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MEPS prepress abstract   -  DOI:

Integration of temporal environmental variation by the marine plankton community

Andrew D. Barton*, Fernando González-Taboada, Angus Atkinson, Claire E. Widdicombe, Charles A. Stock

*Corresponding author:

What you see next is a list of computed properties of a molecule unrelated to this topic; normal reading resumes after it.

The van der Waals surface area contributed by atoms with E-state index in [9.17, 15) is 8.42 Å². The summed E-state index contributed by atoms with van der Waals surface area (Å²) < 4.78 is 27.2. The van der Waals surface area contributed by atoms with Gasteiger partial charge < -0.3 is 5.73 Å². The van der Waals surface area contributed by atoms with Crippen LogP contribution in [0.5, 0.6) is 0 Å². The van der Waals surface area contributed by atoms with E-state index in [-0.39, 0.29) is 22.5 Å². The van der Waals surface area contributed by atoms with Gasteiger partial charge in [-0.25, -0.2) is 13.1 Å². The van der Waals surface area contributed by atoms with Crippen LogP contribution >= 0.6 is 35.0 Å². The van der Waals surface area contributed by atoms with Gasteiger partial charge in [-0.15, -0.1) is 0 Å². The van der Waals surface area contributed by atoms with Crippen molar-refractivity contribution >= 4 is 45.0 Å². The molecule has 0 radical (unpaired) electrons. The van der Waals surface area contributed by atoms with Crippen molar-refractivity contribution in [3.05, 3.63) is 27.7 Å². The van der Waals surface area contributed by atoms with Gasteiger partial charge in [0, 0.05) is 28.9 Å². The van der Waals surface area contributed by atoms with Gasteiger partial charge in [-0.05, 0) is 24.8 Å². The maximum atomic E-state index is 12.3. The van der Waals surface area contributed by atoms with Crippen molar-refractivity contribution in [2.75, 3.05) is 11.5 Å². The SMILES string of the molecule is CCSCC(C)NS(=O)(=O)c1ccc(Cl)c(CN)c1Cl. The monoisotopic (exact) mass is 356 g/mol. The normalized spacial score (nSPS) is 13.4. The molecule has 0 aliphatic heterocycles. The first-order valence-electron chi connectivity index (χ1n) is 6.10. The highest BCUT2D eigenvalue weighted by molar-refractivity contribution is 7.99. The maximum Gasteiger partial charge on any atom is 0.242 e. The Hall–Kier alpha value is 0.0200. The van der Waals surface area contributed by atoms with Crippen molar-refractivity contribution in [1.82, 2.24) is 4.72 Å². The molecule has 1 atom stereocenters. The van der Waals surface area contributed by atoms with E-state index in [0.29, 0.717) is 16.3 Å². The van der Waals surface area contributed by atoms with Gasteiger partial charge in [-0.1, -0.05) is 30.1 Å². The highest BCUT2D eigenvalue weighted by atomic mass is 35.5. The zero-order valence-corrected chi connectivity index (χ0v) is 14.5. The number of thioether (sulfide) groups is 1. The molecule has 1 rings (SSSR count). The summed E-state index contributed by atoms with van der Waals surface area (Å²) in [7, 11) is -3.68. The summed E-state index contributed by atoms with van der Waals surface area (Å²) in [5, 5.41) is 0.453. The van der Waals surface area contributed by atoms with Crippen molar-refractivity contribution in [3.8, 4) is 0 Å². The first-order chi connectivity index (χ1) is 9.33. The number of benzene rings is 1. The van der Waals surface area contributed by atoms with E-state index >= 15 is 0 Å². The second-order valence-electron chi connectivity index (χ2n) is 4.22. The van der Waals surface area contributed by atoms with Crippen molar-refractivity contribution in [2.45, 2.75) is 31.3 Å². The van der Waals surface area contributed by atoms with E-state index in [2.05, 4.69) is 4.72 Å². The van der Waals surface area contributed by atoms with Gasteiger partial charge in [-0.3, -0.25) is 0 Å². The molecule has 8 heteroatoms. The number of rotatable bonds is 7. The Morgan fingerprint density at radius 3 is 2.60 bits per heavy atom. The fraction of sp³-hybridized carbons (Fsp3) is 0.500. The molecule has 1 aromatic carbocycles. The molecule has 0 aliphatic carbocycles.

ABSTRACT: Theory and observations suggest that low frequency variation in marine plankton populations, or red noise, may arise through the cumulative integration of white noise atmospheric forcing by the ocean and its amplification within food webs. Here, we revisit the evidence for the integration of stochastic atmospheric variations by comparing the power spectra of time series of atmospheric and oceanographic conditions to the population dynamics of 150 plankton taxa at station L4 in the English Channel. The power spectra of oceanographic conditions (sea surface temperature, surface nitrate) are redder than those of atmospheric forcing (surface wind stress, net heat fluxes) at L4. However, plankton populations have power spectral slopes across trophic levels and body sizes that are redder than atmospheric forcing but whiter than oceanographic conditions. While zooplankton have redder spectral slopes than phytoplankton, there is no significant relationship between power spectral slope and body size or generation length. Using a predator-prey model, we show that the whitening of plankton time series relative to oceanographic conditions arises from noisy plankton bloom dynamics in this strongly seasonal system. The model indicates for typical predator prey interactions, where the predator is on average ten times larger in length than the prey, grazing leads to a modest reddening of phytoplankton variability by their larger and longer-lived zooplankton consumers.